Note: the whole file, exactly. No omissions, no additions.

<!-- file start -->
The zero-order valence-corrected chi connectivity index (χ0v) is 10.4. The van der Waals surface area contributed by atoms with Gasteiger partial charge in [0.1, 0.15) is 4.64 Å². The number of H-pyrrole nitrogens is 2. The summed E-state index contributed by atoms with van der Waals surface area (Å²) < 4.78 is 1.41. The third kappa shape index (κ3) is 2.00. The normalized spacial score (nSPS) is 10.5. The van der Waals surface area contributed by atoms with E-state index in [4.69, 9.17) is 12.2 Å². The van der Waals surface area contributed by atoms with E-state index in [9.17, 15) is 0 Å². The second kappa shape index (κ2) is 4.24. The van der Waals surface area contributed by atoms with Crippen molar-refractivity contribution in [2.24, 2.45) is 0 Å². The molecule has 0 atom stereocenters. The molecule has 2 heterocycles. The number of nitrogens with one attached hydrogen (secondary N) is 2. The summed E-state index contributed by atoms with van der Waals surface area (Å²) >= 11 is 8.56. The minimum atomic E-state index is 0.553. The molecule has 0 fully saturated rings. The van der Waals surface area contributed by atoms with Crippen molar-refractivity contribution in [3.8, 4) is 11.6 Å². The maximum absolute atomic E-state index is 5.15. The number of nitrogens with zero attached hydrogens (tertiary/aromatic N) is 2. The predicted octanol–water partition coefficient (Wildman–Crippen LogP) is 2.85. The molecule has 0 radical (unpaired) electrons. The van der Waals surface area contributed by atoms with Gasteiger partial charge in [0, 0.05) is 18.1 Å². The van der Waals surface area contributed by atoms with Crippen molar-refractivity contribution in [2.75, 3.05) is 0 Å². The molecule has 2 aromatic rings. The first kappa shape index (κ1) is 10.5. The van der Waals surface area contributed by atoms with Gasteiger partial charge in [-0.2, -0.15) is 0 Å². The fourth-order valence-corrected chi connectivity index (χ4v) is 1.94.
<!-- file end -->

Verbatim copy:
The zero-order valence-corrected chi connectivity index (χ0v) is 10.4. The van der Waals surface area contributed by atoms with Gasteiger partial charge in [0.1, 0.15) is 4.64 Å². The number of H-pyrrole nitrogens is 2. The summed E-state index contributed by atoms with van der Waals surface area (Å²) < 4.78 is 1.41. The third kappa shape index (κ3) is 2.00. The normalized spacial score (nSPS) is 10.5. The van der Waals surface area contributed by atoms with E-state index in [4.69, 9.17) is 12.2 Å². The van der Waals surface area contributed by atoms with E-state index in [9.17, 15) is 0 Å². The second kappa shape index (κ2) is 4.24. The van der Waals surface area contributed by atoms with Crippen molar-refractivity contribution in [2.24, 2.45) is 0 Å². The molecule has 0 atom stereocenters. The molecule has 2 heterocycles. The number of nitrogens with one attached hydrogen (secondary N) is 2. The summed E-state index contributed by atoms with van der Waals surface area (Å²) >= 11 is 8.56. The minimum atomic E-state index is 0.553. The molecule has 0 fully saturated rings. The van der Waals surface area contributed by atoms with Crippen molar-refractivity contribution in [3.8, 4) is 11.6 Å². The maximum absolute atomic E-state index is 5.15. The number of nitrogens with zero attached hydrogens (tertiary/aromatic N) is 2. The predicted octanol–water partition coefficient (Wildman–Crippen LogP) is 2.85. The molecule has 0 radical (unpaired) electrons. The van der Waals surface area contributed by atoms with Gasteiger partial charge in [0, 0.05) is 18.1 Å². The van der Waals surface area contributed by atoms with Crippen molar-refractivity contribution in [2.75, 3.05) is 0 Å². The molecule has 2 aromatic rings. The first kappa shape index (κ1) is 10.5. The van der Waals surface area contributed by atoms with Gasteiger partial charge in [-0.2, -0.15) is 0 Å². The fourth-order valence-corrected chi connectivity index (χ4v) is 1.94.